August 13, 2012
Using the Ontario Telehealth Network's (OTN) video conferencing capabilities, St. Joseph's is able to provide the necessary assessment and follow up care for bariatric patients who live in northern parts of the province – close to where they live.
As a centre for bariatric surgery, St. Joe's has been providing bariatric surgery for the last five years. In 2009 when the University of Toronto Collaborative Bariatric Surgery Program was created, St. Joe's and five other Toronto-area hospitals became surgical sites of excellence for this specialized surgery and two intake and assessment centres were developed.
Since then, an assessment clinic was opened in Sudbury which partners exclusively with St. Joe's to provide surgical assessment, surgery and follow up care for bariatric patients.
"The way the program works is that prior to having bariatric surgery, patients must undergo an initial screening conducted by a nurse, a dietitian, psychologist, internist and surgeon at one of two intake centers," said Dr. Lloyd Smith, Chief of Surgery at St. Joseph's.
"Patients referred to the Sudbury clinic would go to that clinic to see the nurse, dietitian and so forth but will have their surgical assessment conducted by myself, Dr. Paul Sullivan or Dr. David Lindsay via video teleconferencing through OTN. We would talk to the patient about the benefits and risks of having bariatric surgery. We are the only hospital to do this because we are the only one that is remote," said Dr. Smith.
Dr. Smith explains that since the northern part of the province is very well connected through OTN, that this is a great way for St. Joe's to conduct the surgical assessments and follow up care for the Sudbury clinic patients.
"The first time a (St. Joe's) bariatric patient would come to Toronto would be for their pre-anaesthetic work up, three to four weeks prior to surgery," said Dr. Smith. "The benefit for our patients of not having to travel (to Toronto) several times for appointments before surgery is significant, because these patients don't drive. Through OTN we are saving our patients two days worth of travel for them for a 15-minute appointment," he said.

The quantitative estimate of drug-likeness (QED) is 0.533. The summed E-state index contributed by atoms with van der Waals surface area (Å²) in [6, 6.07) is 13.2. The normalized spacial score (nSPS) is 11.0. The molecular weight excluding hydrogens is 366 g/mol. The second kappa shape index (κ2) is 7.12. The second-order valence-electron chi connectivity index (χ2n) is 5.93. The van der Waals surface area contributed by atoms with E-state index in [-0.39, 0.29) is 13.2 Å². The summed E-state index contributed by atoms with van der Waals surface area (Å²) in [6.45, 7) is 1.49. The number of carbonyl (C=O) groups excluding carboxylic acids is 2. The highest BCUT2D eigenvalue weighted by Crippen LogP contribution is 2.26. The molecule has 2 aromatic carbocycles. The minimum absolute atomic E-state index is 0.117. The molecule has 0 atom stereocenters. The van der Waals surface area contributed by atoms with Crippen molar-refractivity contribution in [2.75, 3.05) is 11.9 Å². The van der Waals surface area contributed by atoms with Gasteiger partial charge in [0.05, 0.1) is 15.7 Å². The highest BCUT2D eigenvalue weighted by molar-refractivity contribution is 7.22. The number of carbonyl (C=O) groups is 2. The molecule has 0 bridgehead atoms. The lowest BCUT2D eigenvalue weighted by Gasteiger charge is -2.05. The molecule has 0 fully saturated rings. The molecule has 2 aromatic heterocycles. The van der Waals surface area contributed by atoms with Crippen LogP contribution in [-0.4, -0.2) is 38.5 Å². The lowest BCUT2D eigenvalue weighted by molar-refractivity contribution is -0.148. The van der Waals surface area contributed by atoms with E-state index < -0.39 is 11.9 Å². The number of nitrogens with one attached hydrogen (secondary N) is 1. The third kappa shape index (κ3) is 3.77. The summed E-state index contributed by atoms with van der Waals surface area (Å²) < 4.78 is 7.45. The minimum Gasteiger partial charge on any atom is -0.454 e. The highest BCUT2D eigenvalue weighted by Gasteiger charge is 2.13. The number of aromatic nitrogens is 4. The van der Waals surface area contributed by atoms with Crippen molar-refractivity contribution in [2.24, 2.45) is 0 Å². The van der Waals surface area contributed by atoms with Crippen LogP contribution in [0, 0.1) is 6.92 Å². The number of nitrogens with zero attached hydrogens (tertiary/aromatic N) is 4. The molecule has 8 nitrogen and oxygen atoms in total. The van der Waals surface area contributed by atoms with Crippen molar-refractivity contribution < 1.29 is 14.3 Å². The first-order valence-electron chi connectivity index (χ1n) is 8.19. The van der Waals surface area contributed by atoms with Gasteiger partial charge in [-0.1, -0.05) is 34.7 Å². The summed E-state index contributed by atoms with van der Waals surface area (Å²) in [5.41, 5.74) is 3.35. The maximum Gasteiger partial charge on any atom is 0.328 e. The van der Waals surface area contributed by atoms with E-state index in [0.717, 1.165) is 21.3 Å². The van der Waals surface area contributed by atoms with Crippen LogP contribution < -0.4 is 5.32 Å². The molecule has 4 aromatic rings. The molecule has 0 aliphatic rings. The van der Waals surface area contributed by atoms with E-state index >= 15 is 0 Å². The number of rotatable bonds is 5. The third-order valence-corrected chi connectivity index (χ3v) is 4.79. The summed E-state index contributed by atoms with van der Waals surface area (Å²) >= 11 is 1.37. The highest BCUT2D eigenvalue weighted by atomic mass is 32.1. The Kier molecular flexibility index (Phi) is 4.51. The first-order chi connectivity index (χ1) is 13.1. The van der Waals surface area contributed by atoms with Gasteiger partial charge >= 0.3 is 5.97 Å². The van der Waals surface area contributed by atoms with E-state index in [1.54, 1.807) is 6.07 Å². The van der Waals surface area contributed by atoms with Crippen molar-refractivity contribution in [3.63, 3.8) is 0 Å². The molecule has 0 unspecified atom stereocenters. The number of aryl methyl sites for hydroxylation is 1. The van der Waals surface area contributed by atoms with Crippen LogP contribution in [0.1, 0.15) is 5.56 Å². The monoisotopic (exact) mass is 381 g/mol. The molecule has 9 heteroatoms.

"It's actually pretty cool the way it's set up," said Dr. Smith. "The appointments are booked in advance by the Sudbury clinic and are set at 15-minute intervals. So, if it's a 15-minute appointment we speak for 13 minutes and a voice comes on and says you have two minutes left. Then at 15 minutes the connection just flips to the next patient. The OTN set ups are quite sophisticated so the Ministry of Health and Long-Term Care (MOHLTC) has them in hospitals – so that patients would be at their local hospital for the video conference."
Bariatric surgery, or weight loss surgery, is a type of procedure performed on people who are obese, for the purpose of losing weight. As part of the Ontario MOHLTC's diabetes strategy, funding has been provided to increase the number of surgeries that can be performed throughout the province. The surgery is done laproscopically, which allows for a quick recovery period. Patients are expected to stay in hospital only one to two nights after surgery and should be able to return to normal activity after three to four weeks. Last year, St. Joe's conducted 209 bariatric surgeries.
Using OTN, our surgeons can continue to follow bariatric surgery patients for five years after their procedure. Based on the patient, surgical follow up appointments can vary, anywhere from one to four times per year, said Dr. Smith.
Page last updated: March 25, 2011